Coronavirus cases jump 40 percent in 24 hours in Israel

A general view shows the empty parking lot of a mall in Jerusalem March 17, 2020. (Reuters)

Confirmed coronavirus cases in Israel have jumped by 40 percent to 427 in the past 24 hours, the Health Ministry said on Wednesday, predicting a steeper rise as mass-testing is implemented.

Having urged Israelis to stay home and approved cyber-monitoring of their movements to reduce infection risks, Prime Minister Benjamin Netanyahu said at least 3,000 coronavirus tests would be conducted daily, including at new drive-through stations.

“We will reach a situation in which there are many hundreds of new patients each day, and possibly more,” Moshe Bar Siman-Tov, director-general of the Health Ministry, told Israel’s Army Radio.

Up from the 304 confirmed cases reported on Tuesday morning, five of the 427 patients were in a critical condition, the ministry said.

There have been no reports of coronavirus fatalities in Israel or the Palestinian territories.

Read more: What history teaches us about the coronavirus pandemic

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Israel uses spies to track coronavirus patients

On Thursday, Israel announced that it would deploy its internal security service to target coronavirus.

Nadav Argaman, the head of Israel's shadowy Shin Bet internal security service, said that the agency had approval from the government to use counter-terrorism measures to try and halt the spread of coronavirus.

According to The Associated Press, Argaman vowed there would be stringent oversight to maintain individual privacy and that operatives would only use their findings to warn those that may be exposed to the virus - rather than enforcing any government-mandated quarantine.

“The other state bodies don't have the necessary technological means to aid this effort,” Argaman said in a statement. “I am well aware of the sensitivity of this matter and therefore have instructed that only a very limited number of agents will be handling this and the information will not be saved in the Shin Bet database.”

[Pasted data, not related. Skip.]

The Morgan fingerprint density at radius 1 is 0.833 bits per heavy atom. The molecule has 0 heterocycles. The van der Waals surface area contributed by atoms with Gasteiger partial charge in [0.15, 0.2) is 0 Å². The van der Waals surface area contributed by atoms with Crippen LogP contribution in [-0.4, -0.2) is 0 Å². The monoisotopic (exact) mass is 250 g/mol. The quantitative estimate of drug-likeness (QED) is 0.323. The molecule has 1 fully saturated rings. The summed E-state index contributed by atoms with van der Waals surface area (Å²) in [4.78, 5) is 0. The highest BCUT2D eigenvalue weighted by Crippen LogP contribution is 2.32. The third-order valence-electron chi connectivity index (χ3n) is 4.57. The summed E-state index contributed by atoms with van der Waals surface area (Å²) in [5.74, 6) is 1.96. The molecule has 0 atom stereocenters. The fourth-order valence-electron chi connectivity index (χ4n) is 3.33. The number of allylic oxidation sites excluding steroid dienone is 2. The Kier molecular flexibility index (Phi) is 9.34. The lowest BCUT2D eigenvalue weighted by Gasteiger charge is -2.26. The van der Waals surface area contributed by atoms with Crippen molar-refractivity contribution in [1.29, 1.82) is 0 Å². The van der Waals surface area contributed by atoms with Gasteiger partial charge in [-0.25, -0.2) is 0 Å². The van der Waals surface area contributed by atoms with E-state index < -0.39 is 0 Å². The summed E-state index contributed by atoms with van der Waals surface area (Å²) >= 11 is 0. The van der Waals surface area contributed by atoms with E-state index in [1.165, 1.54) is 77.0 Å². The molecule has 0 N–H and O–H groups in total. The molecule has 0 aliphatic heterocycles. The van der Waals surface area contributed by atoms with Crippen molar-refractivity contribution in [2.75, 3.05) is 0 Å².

The move was announced by Prime Minister Benjamin Netanyahu as part of a series of sweeping measures to step the outbreak and immediately raised concerns from civil-liberties advocates that the practice would raise serious privacy issues.

Israeli company reportedly developing vaccine

An Israeli research institute is one of the forerunners in the race to develop a vaccine for the coronavirus, according to Israeli media.

The Israeli website Grapevine reported that the Migal Research Institute, based in northern Israel, held a press conference on Thursday, February 28, in which they claimed to have developed a vaccine.

According to the report, the findings were a culmination of four years of multi-disciplinary research funded by Israel’s Ministry of Science and Technology in cooperation with Israel’s Ministry of Agriculture.

However, the claims have not been picked up by the international scientific community, which continues to state there is no vaccine for COVID-19.

Last month, the orld Health Organization's director-general said that more than 20 potential vaccines aimed at preventing coronavirus disease were in development around the world. Doctors have been trying a combination of HIV and flu drugs.

Potentials include the vaccine remdesivir from an American biotech firm Gilead.  "There is only one drug right now that we think may have real efficacy and that's remdesivir," said Bruce Aylward, a WHO assistant director-general, at a press conference in Beijing last month.

Most recently, French pharmaceutical firm Sanofi said it is ready to provide authorities with millions of doses of anti-malarial medication it said could potentially treat up to 300,000 people after tests on coronavirus-infected patients proved “promising.”

Read more:

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Sanofi says anti-malarial medication ‘promising’ on coronavirus patients

With Reuters, The Associated Press.

 

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